Skin Needling and Acne Scars

Skin Needling and Acne Scars

Skin Needling Rollers and Acne Scarring / Acne Scars - A Summary of the Scientific Evidence

Acne Scarring is very common in our society. Acne is a common condition seen in up to 80% of people between 11 and 30 years of age and in up to 5% of older adults. Treating acne scars has been widely researched without any conclusion as to an ideal treatment in all cases. Micro needling or skin needling is being increasingly researched as a preferred treatment for acne scarring. It has the advantages over many other cosmetic acne scar treatments of short recovery times, lower costs, less risks and reduced side effects. Additionally it is considered safe for all skin types including darker skin more prone to pigmentation issues and keloid scars.

Below we have summarised some of the recent research on micro needling so individuals can make informed decisions on whether skin needling may be the correct treatment for your skin.

  1. An Italian study in 2007 treated 32 patients with rolling acne scars. Patients only had 2 sessions of treatment with micro needling. Digital cameras and rubber silicon moulds of the scars were used to evaluate results. After only 2 session the severity and grade of the scars was reduced in all patients and all showed an overall aesthetic improvement (1).
  2. One study on atrophic facial scars demonstrated good to excellent results in 88.7% of cases. 32 of the 36 patients achieved at least 2 grades of improvement after only 3 treatments (2).
  3. Another study compared 30 individuals who had micro needling alone with 30 individuals who had micro needling with a glycol acid peel to treat acne scarring. In both groups there was significant improvement in superficial and moderately deep acne scars. The authors concluded “Microneedling is a simple, inexpensive office procedure with no downtime. It is safe in Indian skin (skin types III-IV)” (3).
  4. A 2011 study compared the results of 15 patients who underwent micro needling of acne scars with 15 who underwent a full-concentration trichloroacetic acid for acne scarring. The results of the 2 groups were not significantly different with the micro needling group showing an improvement in scar severity of 68%. Micro needling appears to give equally good results without the risks associated with strong chemical peels (4).A 2014 study showed significant improvement in acne scar severity in 60 individuals. Importantly the authors noted in the conclusion “PCI (collagen induction therapy) offers a simple and safe modality to improve the appearance of acne scars without risk of dyspigmentation in patient of all skin types (5).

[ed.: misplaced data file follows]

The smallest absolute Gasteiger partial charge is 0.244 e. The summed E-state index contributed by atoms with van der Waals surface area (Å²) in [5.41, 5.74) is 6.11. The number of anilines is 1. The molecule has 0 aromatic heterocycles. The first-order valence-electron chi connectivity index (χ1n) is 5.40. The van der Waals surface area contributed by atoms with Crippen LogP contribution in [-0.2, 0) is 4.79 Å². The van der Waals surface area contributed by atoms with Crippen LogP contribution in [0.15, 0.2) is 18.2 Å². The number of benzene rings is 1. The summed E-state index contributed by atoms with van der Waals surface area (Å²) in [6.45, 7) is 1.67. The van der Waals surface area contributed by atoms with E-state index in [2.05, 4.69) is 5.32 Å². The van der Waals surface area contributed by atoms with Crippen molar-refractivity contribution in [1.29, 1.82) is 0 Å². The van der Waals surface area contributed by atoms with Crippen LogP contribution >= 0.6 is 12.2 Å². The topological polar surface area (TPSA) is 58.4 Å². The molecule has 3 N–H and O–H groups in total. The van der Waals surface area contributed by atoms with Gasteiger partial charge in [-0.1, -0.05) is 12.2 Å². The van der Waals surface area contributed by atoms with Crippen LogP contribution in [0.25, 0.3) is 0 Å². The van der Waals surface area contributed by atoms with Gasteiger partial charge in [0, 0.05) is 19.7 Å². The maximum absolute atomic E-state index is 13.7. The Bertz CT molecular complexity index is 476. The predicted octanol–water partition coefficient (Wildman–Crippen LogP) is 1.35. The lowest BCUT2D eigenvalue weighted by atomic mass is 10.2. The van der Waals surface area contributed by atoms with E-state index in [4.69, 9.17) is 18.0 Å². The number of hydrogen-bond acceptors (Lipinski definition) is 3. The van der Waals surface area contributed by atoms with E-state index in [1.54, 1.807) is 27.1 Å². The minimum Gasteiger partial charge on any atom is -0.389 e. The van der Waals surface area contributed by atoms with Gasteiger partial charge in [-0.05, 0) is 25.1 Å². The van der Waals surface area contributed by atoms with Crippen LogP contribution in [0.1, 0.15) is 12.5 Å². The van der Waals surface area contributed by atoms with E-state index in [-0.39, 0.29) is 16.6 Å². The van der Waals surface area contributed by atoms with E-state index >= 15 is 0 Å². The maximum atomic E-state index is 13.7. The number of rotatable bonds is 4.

5. In another study 3 patients were selected suffering acne scars. 1 session of derma rolling only was performed and then the skin evaluated after 30 days. 28 out of 30 patients showed clinical improvement of acne scars and in all 10 patients confocal microscopy (a modern technique of evaluating the surface of the skin and its smoothness employing both laser and light to measure changes in the topography) showed improvement of the texture and collagen neosynthesis induced by skin collagen induction. The authors again concluded “Skin needling is a very effective treatment for acne scars” (6).

It is worth noting that in no trial listed above were pigmentation issues noted and several authors of the studies recommended the treatment for individuals with darker skin who were more likely to suffer hyper pigmentation.

If you would like to learn more about assisting acne scarring affordably and safely at home please visit this link Scar Reduction Pack.

 

1. Fabbrocini G1, Fardella N, Monfrecola A, Proietti I, Innocenzi D. (2009). Acne scarring treatment using skin needling.Clin Exp Dermatol. Dec;34(8):874-9

2. Majid I. Microneedling therapy in atrophic facial scars: an objective assessment. J Cutan Aesthet Surg 2009; 2(1): 26–30

3. Sharad J1. (2011). Combination of microneedling and glycolic acid peels for the treatment of acne scars in dark skin. J Cosmet Dermatol. 2011 Dec;10(4):317-23

4. Leheta T, El Tawdy A, Abdel Hay R, Farid S. (2011). Percutaneous collagen induction versus full-concentration trichloroacetic acid in the treatment of atrophic acne scars. Dermatol Surg. 2011 Feb;37(2):207-16

5. Fabbrocini G1, De Vita V, Monfrecola A, De Padova MP, Brazzini B, Teixeira F, Chu A. (2014). Percutaneous collagen induction: an effective and safe treatment for post-acne scarring in different skin phototypes. J Dermatolog Treat. 2014 Apr;25(2):147-52

6. Gabriella Fabbrocini, Marco Ardigò, Ines Mordente, Fabrizio Ayala, Sara Cacciapuotiand Giuseppe Monfrecola. (2015). Confocal Microscopy Images to Monitor Skin Needling in the Treatment of Acne Scars. J Clin Exp Dermatol Res 2015, 6:6 

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